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Still 35 Cents--and Now Cheaper Than Ever!/Buckner's Boot/Purveyor of Succinct Biographies 

Still 35 Cents--and Now Cheaper Than Ever!

The Tribune's Jeff MacNelly drew a wicked cartoon last week. Sinead O'Connor had torn up a picture of the pope on Saturday Night Live, and MacNelly imagined four priests watching the show. "Shame!" cries one. "Tearing up a photo of the Holy Father!!?" "Poor, pathetic little bald girl," sighs the second. "Probably abused as a small child by some trusted authority figure," the third muses. And the fourth thinks, "Wonder what she's doing Friday night."

Cardinal Bernardin immediately demanded an apology. MacNelly's cartoon, he declared, "by innuendo, insults every good priest serving in the Archdiocese of Chicago."

If priests are anything like reporters, many of Chicago's good priests feel less insulted by Jeff MacNelly than they do by Chicago's bad priests, such as the ones accused lately of pedophilia. At any rate, the Tribune ran the cardinal's letter along with an editorial insisting that the "sexual abuse of children" remains a subject of "legitimate journalistic comment," which includes "barbed political satire by cartoonists."

Bernardin dropped the subject.

Meanwhile, at the Sun-Times, columnist Richard Roeper hailed O'Connor's act as "a moment of truly great television. . . . I can't remember the last time something I saw on the small screen reached out and grabbed me with such force." He defended the moment as more than great sensation. "She pushed a red-hot button and not without cause. Sacrilegious as this may sound to some, the pope and his church are not above criticism." Dozens of calls came in, the Sun-Times would later report. Two were from a local Catholic of modest prominence named Eric Bower, who tells us he called Roeper a "bigot" on his voice mail and then asked Ray Coffey, who runs the editorial page, if it was now the paper's formal policy to endorse attacks on the pope.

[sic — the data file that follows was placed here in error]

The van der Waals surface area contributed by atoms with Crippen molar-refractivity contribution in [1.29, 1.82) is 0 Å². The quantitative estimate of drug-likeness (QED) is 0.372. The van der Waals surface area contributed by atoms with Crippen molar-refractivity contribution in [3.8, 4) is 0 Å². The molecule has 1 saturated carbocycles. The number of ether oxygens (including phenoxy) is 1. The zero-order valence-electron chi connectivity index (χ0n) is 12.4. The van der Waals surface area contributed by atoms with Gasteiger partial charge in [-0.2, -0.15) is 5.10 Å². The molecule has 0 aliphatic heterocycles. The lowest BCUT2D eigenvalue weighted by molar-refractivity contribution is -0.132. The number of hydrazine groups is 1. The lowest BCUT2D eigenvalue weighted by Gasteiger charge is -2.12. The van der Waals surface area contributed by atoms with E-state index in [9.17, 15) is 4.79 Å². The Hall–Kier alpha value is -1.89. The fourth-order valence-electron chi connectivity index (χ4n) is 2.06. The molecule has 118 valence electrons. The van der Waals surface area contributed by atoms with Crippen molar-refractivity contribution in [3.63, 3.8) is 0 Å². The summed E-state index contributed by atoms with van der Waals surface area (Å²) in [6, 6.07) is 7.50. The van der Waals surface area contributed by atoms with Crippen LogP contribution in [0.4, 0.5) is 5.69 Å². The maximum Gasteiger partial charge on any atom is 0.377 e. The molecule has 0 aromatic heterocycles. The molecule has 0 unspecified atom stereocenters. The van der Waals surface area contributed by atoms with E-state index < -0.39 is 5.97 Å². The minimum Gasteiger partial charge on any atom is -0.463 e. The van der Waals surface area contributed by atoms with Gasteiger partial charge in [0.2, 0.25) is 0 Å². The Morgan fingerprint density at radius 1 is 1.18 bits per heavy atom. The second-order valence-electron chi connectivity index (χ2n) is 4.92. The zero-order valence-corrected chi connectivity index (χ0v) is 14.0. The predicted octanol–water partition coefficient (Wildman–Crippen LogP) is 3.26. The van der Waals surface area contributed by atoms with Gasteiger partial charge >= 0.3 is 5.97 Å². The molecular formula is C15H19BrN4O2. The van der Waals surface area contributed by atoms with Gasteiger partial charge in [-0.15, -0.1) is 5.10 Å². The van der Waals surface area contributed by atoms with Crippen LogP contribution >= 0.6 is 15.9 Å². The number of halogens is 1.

"I didn't read the thing yet," Bower says Coffey told him, referring to Roeper's column, "but in my opinion anybody who watches Saturday Night Live is part of the moronic culture."

The moronic culture is irrepressible. Roeper's column was less provocative than MacNelly's cartoon, but Roeper's bosses were the ones who set out to undo the damage. Last Friday a dramatic lavender box appeared at the top of page one. In the box was a dramatic picture of Sinead O'Connor head in hand, looking a lot like Joan of Arc on her last night on earth. "THE ISSUE THAT WON'T GO AWAY" screamed the box (quoting some local radio guy). Chicagoans Rip Sinead for Tearing Up Pope's Picture. Page 3.

Page three was devoted to nothing but. Sinead Tops Protest Chart shouted the headline. But the sly article by Bill Braden revealed the protest as a puff of very thin smoke. A WLS official said his call-in station got lots of calls, but half of them were defending O'Connor. A spokesman for the archdiocese said, "Our feeling is that our best course of action is very simple: Don't talk about her." Two Loyola University students shrugged it off. "It's no big deal," said one. Andrew Greeley told Braden, "We [Catholics] don't, at this stage of our development in American culture, feel the need for heavy fussing about and protesting over things." And the manager of a store peddling O'Connor's latest album said, "I haven't heard a single word about it."